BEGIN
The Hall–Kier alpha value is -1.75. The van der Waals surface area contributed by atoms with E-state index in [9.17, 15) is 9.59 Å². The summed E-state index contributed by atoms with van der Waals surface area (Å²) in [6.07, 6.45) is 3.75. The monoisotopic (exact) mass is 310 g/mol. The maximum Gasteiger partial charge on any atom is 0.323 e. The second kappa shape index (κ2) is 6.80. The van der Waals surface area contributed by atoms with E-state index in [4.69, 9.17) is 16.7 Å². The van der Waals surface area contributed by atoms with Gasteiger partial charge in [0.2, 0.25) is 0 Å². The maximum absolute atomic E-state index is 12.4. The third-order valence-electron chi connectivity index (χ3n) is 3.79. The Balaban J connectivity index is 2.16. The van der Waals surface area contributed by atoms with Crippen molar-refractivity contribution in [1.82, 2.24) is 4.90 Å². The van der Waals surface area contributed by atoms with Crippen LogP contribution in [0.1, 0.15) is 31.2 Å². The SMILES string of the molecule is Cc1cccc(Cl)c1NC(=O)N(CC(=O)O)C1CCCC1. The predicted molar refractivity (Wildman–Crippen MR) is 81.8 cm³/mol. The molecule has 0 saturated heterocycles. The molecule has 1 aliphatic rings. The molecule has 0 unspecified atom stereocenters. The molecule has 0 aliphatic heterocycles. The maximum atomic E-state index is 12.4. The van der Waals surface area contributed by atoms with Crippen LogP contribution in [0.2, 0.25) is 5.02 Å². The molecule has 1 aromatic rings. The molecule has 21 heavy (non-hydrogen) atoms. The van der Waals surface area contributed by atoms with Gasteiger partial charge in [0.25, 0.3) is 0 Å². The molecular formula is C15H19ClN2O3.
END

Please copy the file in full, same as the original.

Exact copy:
The Hall–Kier alpha value is -1.75. The van der Waals surface area contributed by atoms with E-state index in [9.17, 15) is 9.59 Å². The summed E-state index contributed by atoms with van der Waals surface area (Å²) in [6.07, 6.45) is 3.75. The monoisotopic (exact) mass is 310 g/mol. The maximum Gasteiger partial charge on any atom is 0.323 e. The second kappa shape index (κ2) is 6.80. The van der Waals surface area contributed by atoms with E-state index in [4.69, 9.17) is 16.7 Å². The van der Waals surface area contributed by atoms with Gasteiger partial charge in [0.2, 0.25) is 0 Å². The maximum absolute atomic E-state index is 12.4. The third-order valence-electron chi connectivity index (χ3n) is 3.79. The Balaban J connectivity index is 2.16. The van der Waals surface area contributed by atoms with Crippen molar-refractivity contribution in [1.82, 2.24) is 4.90 Å². The van der Waals surface area contributed by atoms with Crippen LogP contribution in [0.1, 0.15) is 31.2 Å². The SMILES string of the molecule is Cc1cccc(Cl)c1NC(=O)N(CC(=O)O)C1CCCC1. The predicted molar refractivity (Wildman–Crippen MR) is 81.8 cm³/mol. The molecule has 0 saturated heterocycles. The molecule has 1 aliphatic rings. The molecule has 0 unspecified atom stereocenters. The molecule has 0 aliphatic heterocycles. The maximum atomic E-state index is 12.4. The van der Waals surface area contributed by atoms with Crippen LogP contribution in [0.2, 0.25) is 5.02 Å². The molecule has 1 aromatic rings. The molecule has 21 heavy (non-hydrogen) atoms. The van der Waals surface area contributed by atoms with Gasteiger partial charge in [0.25, 0.3) is 0 Å². The molecular formula is C15H19ClN2O3.